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Decontaminating Sequencing Samples


By Bio-IT World Staff

December 12, 2013 | When trying to pin down the mutations that underlie a cancer case, sequencing a tumor sample alone is not enough. That sample has to be compared against the normal genome of the patient, and there are inherent risks in this process. “When DNA samples are collected and worked up prior to sequencing, or even during sequencing, there’s a risk that those samples will be cross-contaminated,” says Trevor Heritage, VP of Corporate Development and Strategy at Appistry. “Some of the variants that you find may in fact not be truly related to the origins of the cancer.”

To address the problem of cross-contamination, Appistry has released a new tool, ContEst, embedded in the Cancer Genome Analysis (CGA) Suite. ContEst makes a probabilistic analysis of a sample genotype to produce an estimate of that sample's overall level of contamination. This data can be used to filter out rare variants more likely to appear as a result of cross-contamination than because they exist in the target genome – a crucial layer of validation in cancer genomics, which is especially reliant on understanding low-frequency variants.

Like the other tools in the CGA Suite, ContEst was originally developed by the Broad Institute of MIT and Harvard for internal research, and later adapted by Appistry for commercial use. This is part of a larger partnership that also produced the Genome Analysis Toolkit (GATK) for general-use variant calling and annotation. The collaboration aims to put state-of-the-art bioinformatics tools into the hands of users without data science expertise, especially in the area of patient care. “Genomics is heading down the road towards more general clinical use,” says Heritage. “The Broad as an organization is not focused on deployment to those environments… Appistry is an ideal partner for the Broad in that respect.” Appistry provides both pre-constructed workflows to ease user management of Broad-developed tools, and the security and clinical validation needed to introduce those tools to medical practice.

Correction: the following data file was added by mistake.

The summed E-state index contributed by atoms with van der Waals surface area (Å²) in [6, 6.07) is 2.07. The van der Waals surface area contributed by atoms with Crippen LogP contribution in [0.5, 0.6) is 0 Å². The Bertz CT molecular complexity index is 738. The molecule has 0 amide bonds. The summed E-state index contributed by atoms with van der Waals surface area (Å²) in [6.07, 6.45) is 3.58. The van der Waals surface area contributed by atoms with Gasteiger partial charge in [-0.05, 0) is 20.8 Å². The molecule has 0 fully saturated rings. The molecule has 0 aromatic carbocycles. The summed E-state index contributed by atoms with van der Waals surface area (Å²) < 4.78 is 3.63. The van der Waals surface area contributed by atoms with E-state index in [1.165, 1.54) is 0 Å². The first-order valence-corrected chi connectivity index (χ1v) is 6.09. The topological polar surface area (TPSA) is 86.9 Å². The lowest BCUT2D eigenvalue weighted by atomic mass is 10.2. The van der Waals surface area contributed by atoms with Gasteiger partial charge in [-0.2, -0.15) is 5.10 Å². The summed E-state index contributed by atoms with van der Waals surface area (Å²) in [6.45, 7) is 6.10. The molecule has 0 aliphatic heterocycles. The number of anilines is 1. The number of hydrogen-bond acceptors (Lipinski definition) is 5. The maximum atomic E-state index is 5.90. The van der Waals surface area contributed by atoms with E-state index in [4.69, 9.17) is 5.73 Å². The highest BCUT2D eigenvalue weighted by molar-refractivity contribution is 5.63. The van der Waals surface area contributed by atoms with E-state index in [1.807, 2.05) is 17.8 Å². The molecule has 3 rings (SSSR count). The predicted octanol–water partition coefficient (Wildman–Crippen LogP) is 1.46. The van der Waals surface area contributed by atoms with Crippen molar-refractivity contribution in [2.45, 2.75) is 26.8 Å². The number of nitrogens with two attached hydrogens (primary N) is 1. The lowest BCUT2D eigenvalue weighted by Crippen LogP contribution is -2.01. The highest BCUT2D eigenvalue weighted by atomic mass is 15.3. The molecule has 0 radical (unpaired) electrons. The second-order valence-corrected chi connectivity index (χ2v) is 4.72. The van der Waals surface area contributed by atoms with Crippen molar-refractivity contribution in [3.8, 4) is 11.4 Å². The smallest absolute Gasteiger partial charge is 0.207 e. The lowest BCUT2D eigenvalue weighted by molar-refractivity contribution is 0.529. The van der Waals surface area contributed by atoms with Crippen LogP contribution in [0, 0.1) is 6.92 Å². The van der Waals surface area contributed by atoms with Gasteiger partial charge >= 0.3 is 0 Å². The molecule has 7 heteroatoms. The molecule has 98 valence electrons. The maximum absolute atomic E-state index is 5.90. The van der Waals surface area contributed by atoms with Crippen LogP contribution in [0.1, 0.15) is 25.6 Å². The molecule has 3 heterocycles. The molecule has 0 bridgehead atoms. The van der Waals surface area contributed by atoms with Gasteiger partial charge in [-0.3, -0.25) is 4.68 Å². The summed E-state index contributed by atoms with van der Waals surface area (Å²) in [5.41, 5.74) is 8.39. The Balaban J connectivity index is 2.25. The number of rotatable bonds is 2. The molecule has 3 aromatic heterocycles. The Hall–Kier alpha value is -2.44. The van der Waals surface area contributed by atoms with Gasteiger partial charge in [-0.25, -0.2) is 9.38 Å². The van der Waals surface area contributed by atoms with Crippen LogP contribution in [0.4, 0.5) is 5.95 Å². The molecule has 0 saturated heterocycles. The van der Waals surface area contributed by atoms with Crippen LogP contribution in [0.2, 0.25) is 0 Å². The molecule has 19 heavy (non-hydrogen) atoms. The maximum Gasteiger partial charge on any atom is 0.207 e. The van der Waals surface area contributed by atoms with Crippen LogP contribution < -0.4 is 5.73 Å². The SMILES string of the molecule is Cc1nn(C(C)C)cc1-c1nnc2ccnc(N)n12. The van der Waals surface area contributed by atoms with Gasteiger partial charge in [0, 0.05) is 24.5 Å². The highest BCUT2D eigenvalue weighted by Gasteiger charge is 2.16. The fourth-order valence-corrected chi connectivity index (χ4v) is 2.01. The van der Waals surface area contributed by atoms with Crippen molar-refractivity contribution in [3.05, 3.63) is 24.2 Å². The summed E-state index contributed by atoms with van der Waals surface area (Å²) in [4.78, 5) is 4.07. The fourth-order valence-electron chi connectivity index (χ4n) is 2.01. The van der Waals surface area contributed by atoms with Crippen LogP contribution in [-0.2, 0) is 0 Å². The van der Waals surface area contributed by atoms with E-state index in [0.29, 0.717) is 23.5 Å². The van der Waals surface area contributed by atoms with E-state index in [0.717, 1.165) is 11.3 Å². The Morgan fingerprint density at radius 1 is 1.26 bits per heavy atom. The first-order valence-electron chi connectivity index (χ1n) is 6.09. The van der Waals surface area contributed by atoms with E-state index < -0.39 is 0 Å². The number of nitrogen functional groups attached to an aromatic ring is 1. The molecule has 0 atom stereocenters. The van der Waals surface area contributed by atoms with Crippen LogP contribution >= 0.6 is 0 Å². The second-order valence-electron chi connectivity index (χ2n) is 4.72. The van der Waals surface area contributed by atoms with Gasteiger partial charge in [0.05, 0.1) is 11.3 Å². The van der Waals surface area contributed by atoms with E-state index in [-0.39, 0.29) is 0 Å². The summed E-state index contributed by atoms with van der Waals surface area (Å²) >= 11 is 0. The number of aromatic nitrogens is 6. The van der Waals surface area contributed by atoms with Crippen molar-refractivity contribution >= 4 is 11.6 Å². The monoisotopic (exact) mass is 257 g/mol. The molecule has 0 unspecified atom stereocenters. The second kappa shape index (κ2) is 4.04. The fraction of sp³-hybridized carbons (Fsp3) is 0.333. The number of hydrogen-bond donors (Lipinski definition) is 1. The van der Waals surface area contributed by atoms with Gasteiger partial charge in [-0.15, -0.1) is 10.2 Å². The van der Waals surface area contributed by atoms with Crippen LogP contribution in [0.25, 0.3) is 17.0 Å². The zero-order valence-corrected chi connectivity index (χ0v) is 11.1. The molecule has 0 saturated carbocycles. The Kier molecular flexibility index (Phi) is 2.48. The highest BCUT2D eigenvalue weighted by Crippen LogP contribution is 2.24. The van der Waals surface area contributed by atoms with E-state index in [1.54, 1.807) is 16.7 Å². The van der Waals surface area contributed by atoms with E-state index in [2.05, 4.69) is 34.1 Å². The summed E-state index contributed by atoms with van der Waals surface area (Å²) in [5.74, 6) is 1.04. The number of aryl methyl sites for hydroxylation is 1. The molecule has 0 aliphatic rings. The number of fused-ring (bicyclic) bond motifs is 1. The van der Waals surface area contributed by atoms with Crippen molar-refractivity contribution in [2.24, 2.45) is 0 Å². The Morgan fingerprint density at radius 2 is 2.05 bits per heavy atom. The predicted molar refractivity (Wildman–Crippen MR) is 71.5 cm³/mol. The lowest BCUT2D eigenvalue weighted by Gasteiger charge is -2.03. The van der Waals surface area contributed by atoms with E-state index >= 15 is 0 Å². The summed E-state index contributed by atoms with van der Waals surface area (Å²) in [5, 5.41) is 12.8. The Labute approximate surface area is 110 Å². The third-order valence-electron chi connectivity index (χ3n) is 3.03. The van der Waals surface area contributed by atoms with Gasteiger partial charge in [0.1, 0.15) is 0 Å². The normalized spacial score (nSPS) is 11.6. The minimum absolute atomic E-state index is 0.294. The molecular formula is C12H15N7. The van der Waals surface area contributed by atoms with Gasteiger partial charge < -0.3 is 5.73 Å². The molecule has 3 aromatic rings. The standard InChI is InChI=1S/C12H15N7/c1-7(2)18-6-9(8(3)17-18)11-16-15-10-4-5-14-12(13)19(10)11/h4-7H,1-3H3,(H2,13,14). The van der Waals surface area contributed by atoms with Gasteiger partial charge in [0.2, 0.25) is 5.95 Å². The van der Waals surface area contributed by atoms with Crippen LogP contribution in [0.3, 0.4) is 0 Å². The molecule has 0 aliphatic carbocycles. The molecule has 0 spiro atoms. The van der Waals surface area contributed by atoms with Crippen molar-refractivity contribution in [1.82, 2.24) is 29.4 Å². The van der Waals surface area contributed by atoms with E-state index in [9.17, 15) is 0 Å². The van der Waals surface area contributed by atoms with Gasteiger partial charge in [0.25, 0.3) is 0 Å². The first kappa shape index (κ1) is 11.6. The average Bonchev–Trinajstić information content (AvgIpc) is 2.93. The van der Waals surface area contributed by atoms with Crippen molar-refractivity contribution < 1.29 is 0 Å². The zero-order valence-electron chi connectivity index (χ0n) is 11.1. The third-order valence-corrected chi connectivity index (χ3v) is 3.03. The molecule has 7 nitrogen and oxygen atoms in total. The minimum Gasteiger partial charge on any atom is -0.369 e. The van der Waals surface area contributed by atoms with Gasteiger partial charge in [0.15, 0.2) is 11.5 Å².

Presently, most software that analyzes cancer genomes asks researchers to input an educated guess as to levels of contamination in their samples. These crude estimates can result in true variants being withheld from reporting, or in inaccurate calls being included in the analysis. ContEst introduces greater precision to this process, acting as a go-between from the raw variant reads of GATK to MuTect, another Broad-developed tool in the CGA Suite that identifies rare point mutations.

Although the CGA Suite is marketed to researchers and clinical labs in the cancer space, ContEst determines contamination levels in any genetic sample; Heritage suggests forensics as another area where small levels of contamination can make a serious difference. The Broad Institute and Appistry continue to work together on developing ready-to-use genomic workflows for other research scenarios, including population studies or studies of genetic disease inheritance. Future releases will follow the model of the CGA Suite, providing a pre-assembled package of tools designed for a specific use case, which can then be repurposed by more expert users. Says Heritage, “We’ll continue to follow that same blueprint where we provide something that’s fully empowering.”

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